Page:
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Continuous-time algebraic Riccati equation solution
[X,L,G] = care(A,B,Q)
[X,L,G] = care(A,B,Q,R,S,E)
[X,L,G,report] = care(A,B,Q,...)
[X1,X2,D,L] = care(A,B,Q,...,'factor')
[X,L,G] = care(A,B,Q) computes the unique solution X of the continuous-time algebraic Riccati equation
The care function also returns the gain matrix, .
[X,L,G] = care(A,B,Q,R,S,E) solves the more general Riccati equation
When omitted, R, S, and E are set to the default values R=I, S=0, and E=I. Along with the solution X, care returns the gain matrix and a vector L of closed-loop eigenvalues, where
L=eig(A-B*G,E)
[X,L,G,report] = care(A,B,Q,...) returns a diagnosis report with:
-1 when the associated Hamiltonian pencil has eigenvalues on or very near the imaginary axis (failure)
-2 when there is no finite stabilizing solution X
The Frobenius norm of the relative residual if X exists and is finite.
This syntax does not issue any error message when X fails to exist.
[X1,X2,D,L] = care(A,B,Q,...,'factor') returns two matrices X1, X2 and a diagonal scaling matrix D such that X = D*(X2/X1)*D.
The vector L contains the closed-loop eigenvalues. All outputs are empty when the associated Hamiltonian matrix has eigenvalues on the imaginary axis.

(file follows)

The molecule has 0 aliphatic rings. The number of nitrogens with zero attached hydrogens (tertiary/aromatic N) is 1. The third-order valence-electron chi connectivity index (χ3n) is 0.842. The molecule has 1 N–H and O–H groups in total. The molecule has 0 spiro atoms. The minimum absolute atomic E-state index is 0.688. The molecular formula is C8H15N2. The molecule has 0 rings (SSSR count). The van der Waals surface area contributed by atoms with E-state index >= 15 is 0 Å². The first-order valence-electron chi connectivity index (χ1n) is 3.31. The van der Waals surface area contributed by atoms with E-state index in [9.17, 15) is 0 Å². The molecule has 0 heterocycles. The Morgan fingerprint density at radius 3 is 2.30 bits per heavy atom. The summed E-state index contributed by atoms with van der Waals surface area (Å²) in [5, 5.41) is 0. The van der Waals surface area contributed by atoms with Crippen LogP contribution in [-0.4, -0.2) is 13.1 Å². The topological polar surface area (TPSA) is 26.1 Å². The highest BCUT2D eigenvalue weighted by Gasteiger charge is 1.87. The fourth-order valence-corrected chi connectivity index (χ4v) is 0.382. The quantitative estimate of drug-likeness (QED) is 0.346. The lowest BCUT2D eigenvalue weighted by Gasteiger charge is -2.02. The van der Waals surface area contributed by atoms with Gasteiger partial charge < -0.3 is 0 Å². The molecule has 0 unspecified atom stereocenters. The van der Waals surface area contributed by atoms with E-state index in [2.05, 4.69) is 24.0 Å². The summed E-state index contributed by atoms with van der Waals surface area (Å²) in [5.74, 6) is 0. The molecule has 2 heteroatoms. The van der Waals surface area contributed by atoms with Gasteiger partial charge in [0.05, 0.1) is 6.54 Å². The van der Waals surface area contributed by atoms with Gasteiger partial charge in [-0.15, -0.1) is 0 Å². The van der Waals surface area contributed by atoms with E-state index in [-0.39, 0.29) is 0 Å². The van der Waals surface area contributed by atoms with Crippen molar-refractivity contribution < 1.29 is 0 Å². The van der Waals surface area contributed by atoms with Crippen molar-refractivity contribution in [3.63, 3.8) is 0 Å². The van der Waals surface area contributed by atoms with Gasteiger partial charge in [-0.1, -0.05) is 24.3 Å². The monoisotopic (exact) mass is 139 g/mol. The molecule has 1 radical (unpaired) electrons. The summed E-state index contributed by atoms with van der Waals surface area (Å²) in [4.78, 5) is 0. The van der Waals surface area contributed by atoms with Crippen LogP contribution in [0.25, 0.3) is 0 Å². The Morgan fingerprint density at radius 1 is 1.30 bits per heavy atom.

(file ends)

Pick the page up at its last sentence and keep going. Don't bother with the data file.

Solve Algebraic Riccati Equation
Given
you can solve the Riccati equation
by
a = [-3 2;1 1] b = [0 ; 1] c = [1 -1] r = 3 [x,l,g] = care(a,b,c'*c,r)
This yields the solution
x x = 0.5895 1.8216 1.8216 8.8188
You can verify that this solution is indeed stabilizing by comparing the eigenvalues of a and a-b*g.
[eig(a) eig(a-b*g)] ans = -3.4495 -3.5026 1.4495 -1.4370
Finally, note that the variable l contains the closed-loop eigenvalues eig(a-b*g).
l l = -3.5026 -1.4370
Solve H-infinity ( )-like Riccati Equation
To solve the -like Riccati equation
rewrite it in the care format as
You can now compute the stabilizing solution by
B = [B1 , B2] m1 = size(B1,2) m2 = size(B2,2) R = [-g^2*eye(m1) zeros(m1,m2) ; zeros(m2,m1) eye(m2)] X = care(A,B,C'*C,R)
The pair must be stabilizable (that is, all unstable modes are controllable). In addition, the associated Hamiltonian matrix or pencil must have no eigenvalue on the imaginary axis. Sufficient conditions for this to hold are detectable when and , or
[1] Arnold, W.F., III and A.J. Laub, "Generalized Eigenproblem Algorithms and Software for Algebraic Riccati Equations," Proc. IEEE^{®}, 72 (1984), pp. 1746-1754